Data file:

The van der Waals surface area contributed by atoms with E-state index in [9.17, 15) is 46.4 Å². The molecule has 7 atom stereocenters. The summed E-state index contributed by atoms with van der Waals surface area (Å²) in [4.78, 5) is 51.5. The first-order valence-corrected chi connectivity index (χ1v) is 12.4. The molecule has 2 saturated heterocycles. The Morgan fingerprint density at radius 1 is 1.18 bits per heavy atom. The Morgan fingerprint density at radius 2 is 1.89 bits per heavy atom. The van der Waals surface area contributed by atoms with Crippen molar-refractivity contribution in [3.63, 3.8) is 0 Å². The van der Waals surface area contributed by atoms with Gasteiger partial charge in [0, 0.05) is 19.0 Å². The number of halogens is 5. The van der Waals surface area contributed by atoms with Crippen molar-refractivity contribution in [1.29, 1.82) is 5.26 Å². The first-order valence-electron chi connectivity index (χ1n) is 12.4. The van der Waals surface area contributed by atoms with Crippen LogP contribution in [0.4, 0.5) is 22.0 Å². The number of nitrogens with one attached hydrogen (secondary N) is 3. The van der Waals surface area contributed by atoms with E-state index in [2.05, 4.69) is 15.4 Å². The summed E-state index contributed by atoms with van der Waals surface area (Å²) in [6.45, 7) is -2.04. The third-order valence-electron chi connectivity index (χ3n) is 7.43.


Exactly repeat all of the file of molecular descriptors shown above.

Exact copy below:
The van der Waals surface area contributed by atoms with E-state index in [9.17, 15) is 46.4 Å². The molecule has 7 atom stereocenters. The summed E-state index contributed by atoms with van der Waals surface area (Å²) in [4.78, 5) is 51.5. The first-order valence-corrected chi connectivity index (χ1v) is 12.4. The molecule has 2 saturated heterocycles. The Morgan fingerprint density at radius 1 is 1.18 bits per heavy atom. The Morgan fingerprint density at radius 2 is 1.89 bits per heavy atom. The van der Waals surface area contributed by atoms with Crippen molar-refractivity contribution in [3.63, 3.8) is 0 Å². The van der Waals surface area contributed by atoms with Gasteiger partial charge in [0, 0.05) is 19.0 Å². The number of halogens is 5. The van der Waals surface area contributed by atoms with Crippen molar-refractivity contribution in [1.29, 1.82) is 5.26 Å². The first-order valence-electron chi connectivity index (χ1n) is 12.4. The van der Waals surface area contributed by atoms with Crippen LogP contribution in [0.4, 0.5) is 22.0 Å². The number of nitrogens with one attached hydrogen (secondary N) is 3. The van der Waals surface area contributed by atoms with E-state index in [2.05, 4.69) is 15.4 Å². The summed E-state index contributed by atoms with van der Waals surface area (Å²) in [6.45, 7) is -2.04. The third-order valence-electron chi connectivity index (χ3n) is 7.43.